The two pilots took off right into a cloud of 15 bombers, escorted by a flight group of ultra-deadly Zeroes, but they didn't give a crap.  Spewing fire everywhere, Welch and Taylor hosed the formation with bullets, breaking them apart in every direction.   Taylor took a burst of fire in the cockpit – two slugs embedded themselves in the seat near him and one round went through his leg – but this didn't even slow him down that much, and when a second Val dropped behind Taylor to finish off the kill our boy George Welch came in out of nowhere and detonated the Japanese fighter-bomber's fuselage with a blast of .50 cal death.  Breaking hard, Welch then went after one of the Zeroes, downing the enemy aircraft over the ocean with another burst of gunfire.

At the end of the day, George Welch and Ken Taylor flew three sorties against the Japanese.   One of just a handful of Americans to get airborne during the fight, they accounted for six confirmed kills, but probably ended up accounting for at least 10 of the 29 Japanese planes that were shot down over Pearl Harbor during the attack.  For their daring actions kicking balls in the skies and becoming the first American pilots to score an air-to-air kill during World War II, they received the Distinguished Service Cross – the second highest award for bravery offered by the U.S. Army (they'd been nominated for the Medal of Honor, but denied because they'd undertaken the operation without having orders to do so… gotta love Army bureaucracy).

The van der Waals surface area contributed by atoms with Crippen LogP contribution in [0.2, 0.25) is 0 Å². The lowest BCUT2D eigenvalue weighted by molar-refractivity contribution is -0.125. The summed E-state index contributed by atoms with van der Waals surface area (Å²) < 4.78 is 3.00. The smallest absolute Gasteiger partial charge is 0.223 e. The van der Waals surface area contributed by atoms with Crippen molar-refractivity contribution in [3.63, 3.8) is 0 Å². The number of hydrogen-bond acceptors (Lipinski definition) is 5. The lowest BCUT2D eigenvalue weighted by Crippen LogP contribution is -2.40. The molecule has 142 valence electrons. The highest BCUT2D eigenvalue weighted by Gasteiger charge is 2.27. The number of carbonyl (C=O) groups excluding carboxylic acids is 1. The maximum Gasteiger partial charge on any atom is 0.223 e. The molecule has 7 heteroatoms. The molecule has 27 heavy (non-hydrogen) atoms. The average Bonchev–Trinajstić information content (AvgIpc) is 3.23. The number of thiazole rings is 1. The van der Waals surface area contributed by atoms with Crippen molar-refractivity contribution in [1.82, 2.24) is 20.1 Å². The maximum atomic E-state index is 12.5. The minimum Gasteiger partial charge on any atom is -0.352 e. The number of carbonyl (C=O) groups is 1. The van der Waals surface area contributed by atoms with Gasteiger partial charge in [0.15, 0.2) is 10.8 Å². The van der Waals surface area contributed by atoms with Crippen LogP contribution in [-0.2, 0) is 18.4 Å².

After the war, George Welch continued fighting with the Pacific Fleet, flying the ultra-crappy P-39 and the equally-badass P-38 Lighting.  During three combat tours against the Japanese he flew 348 missions, recording 16 confirmed kills – becoming a three-time Fighter Ace and always making it happen in groups of two or more kills at a time because he was just hard like that. 

After the war, Welch stayed with the Air Force as a hardcore death-defying test pilot, and he was the first guy to test-fly America's first real jet fighter, the F-86 Sabre.  While piloting it he may have actually broken the Sound Barrier two weeks before Chuck Yeager, but it didn't really count because his equipment failed and his flight logs didn't have any record of how fast he was going.  Either way, it worked out pretty well, because Welch commanded a training squadron of F-86s during the Korean War, teaching new recruits how to fly the ship he'd pioneered and use it to effectively ruin the lives of Commie bastards everywhere.  As an extra badass touch, Welch personally led his squadron into battle despite having specific orders not to do this, and, by all accounts, he managed to shoot down a half-dozen MiG-15s with his F-86 even though he wasn't able to receive credit for his kills because of the whole "disobeying a direct order" thing.  Instead he passed the kills off to his students, which is cool as hell.



After Korea, Welch went back to being the Chief Test Pilot for North American Aviation.  He died on October 12th, 1954, when the F-100 Super Sabre he was test flying broke apart while pulling seven Gs at Mach 1.1.  Which, while tragic, is a hell of a sentence to have as your obituary.

He is a true unsung hero of American aviation history and an utterly hardcore badass.


Welch (on the right), with Ken Taylor in December 1941.









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Tags: 20th century | Aviation/Pilots | Fighter Ace | Korean War | United States | US Air Force | US Army | WWII